The FE double chamber method: here you can see the lower chamber – a line of old toothbrush heads ‘seal’ off the chamber and help to prevent any dust from being smuggled out in the blade’s teeth (cleaning teeth again – a toothbrush’s work is never done). When the lower door is closed it creates an airlock of sorts in this chamber.

We have had tremendous success with this double chamber method, little to no dust gets through. bearings stay clean and smooth, tyres remain clean and even, wheels remain balanced, vibration and noise is reduced :)

2. Massive sound theory

This is about making a super quiet bandsaw, so before we go any further lets consider a little bit of sound theory to help us along. Attenuating unwanted noise is generally considered in two basic ways: blocking and absorbing[2]. These methods are great, but the thing is that with the bandsaw, we aren’t trying to block airborne sound, as much as prevent the machine itself from sending sound out into the air. It isn’t that practical to make a structurally isolated enclosure round the bandsaw, so we need to look at absorbing vibrations before they can be amplified by the steel frame. In other words we need to ‘deaden’ the sound of the frame, so that when we tap it with a fingernail it doesn’t ‘ring’ the way it does before treatment.

One nice method, used here, tried and tested by by DIY speaker builders, enclosure constructors and audiophiles alike, is to add mass. Sand is a popular and good choice for its wide frequency sound absorbing range (and its price!). We can add sound deadening panels to many parts of the bandsaw with relative ease. Here is an example of one such panel.

So we might have to sacrifice on mobility some (but then how mobile is it really anyway?). Ok so, assuming we might, in the future, want to move the saw, it seems a good idea to build in ‘sand drain plugs’ that can be used if needed.  By filling chambers with sand we can help prevent the sheet steel from transmitting the vibrations, and reduce bandsaw noise. With the bandsaw’s wheels removed, we have glued in panels, as pictured, behind which we can fit a centimetre or two of sand.

With the saw unplugged, spin the wheels by hand and listen carefully. If your saw is like ours was, sound will seem to come from everywhere, not just the points that are contacting the moving bits (the blade guides and tyre brush). And yet when the guides and brushes are removed or retracted the noise stops. This tells us that if we want to add mass to prevent vibrations being transmitted everywhere, a good place to start is the source of vibrations.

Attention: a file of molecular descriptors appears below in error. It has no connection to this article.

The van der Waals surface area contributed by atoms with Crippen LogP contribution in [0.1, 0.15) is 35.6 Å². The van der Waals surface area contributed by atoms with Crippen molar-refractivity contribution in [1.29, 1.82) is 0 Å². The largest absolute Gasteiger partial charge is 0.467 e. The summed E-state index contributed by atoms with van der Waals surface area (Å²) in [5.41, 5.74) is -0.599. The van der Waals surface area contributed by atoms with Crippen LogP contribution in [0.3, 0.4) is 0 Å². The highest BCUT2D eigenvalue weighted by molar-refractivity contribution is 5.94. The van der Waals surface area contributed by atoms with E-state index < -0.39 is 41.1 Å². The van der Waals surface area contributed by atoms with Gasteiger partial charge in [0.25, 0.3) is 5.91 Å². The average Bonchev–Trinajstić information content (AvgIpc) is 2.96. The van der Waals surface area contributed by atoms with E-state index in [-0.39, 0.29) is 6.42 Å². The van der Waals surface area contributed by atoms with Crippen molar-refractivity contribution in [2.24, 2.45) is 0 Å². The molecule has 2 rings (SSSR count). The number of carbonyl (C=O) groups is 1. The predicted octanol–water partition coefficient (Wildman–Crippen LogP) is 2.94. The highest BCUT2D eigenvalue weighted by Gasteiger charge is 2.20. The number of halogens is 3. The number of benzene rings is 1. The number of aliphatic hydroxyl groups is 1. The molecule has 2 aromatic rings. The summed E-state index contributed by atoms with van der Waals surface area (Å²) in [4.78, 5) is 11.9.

It is also worth considering the noise during actual sawing. The blade vibrations (the teeth on the wood) can be transmitted through the wheels. Similarly vibrations from other bits can come through the frame into the wheels, and create inaccuracies in cutting…  Our upper wheel mount had a convenient little chamber that just needed a little mod to make it prime for sand treatment.

Along with the wheel mount points, an obvious, ready made chamber that is just begging to be sandified, is the main vertical column.  On many bandsaws, this is simply a hollow steel section, and while provision for the electric no-volt-release (NVR) switch should be considered, it is quite easy to fill.  This is a big volume – so we’re talking super deadening stylee. If you do this, add a drain plug as below: cut a hole in the top, turn the saw upside-down and seal the holes in the base, and then get filling.

We are still in the process of filling ours as we slowly ‘acquire’  sand (it must be dry, to prevent corrosion).

3. Running True

It should be clear by now that we really don’t want anything but perfectly circular, balanced, vibration free motion with the saw. Many bandsaw wheels and pulleys are hopelessly out of balance and untrue. For silent running we need to address this. Our bandsaw had the once attractive feature of being able to change speeds by adjusting pulleys. In theory this was great, but in practice it made it much louder, due to the unbalanced extra pulley and belt[3].

To identify unbalanced components, start by removing the blade and pulleys, so that you can check the motor.  Turn it on without any load attached – the motor should be very quiet. If not, check the mountings are tight, if that’s not the problem, the motor and/or pulley need to be serviced and/or balanced. Once the motor is ticked off, attach the pulley and again run the machine, with just the lower wheel receiving power. There should not be a substantial increase in noise. If there is, check the pulley for wear, correct tension, coplanar alignment, and unevenness. If that’s not the problem it’s time to check the lower wheel for balance.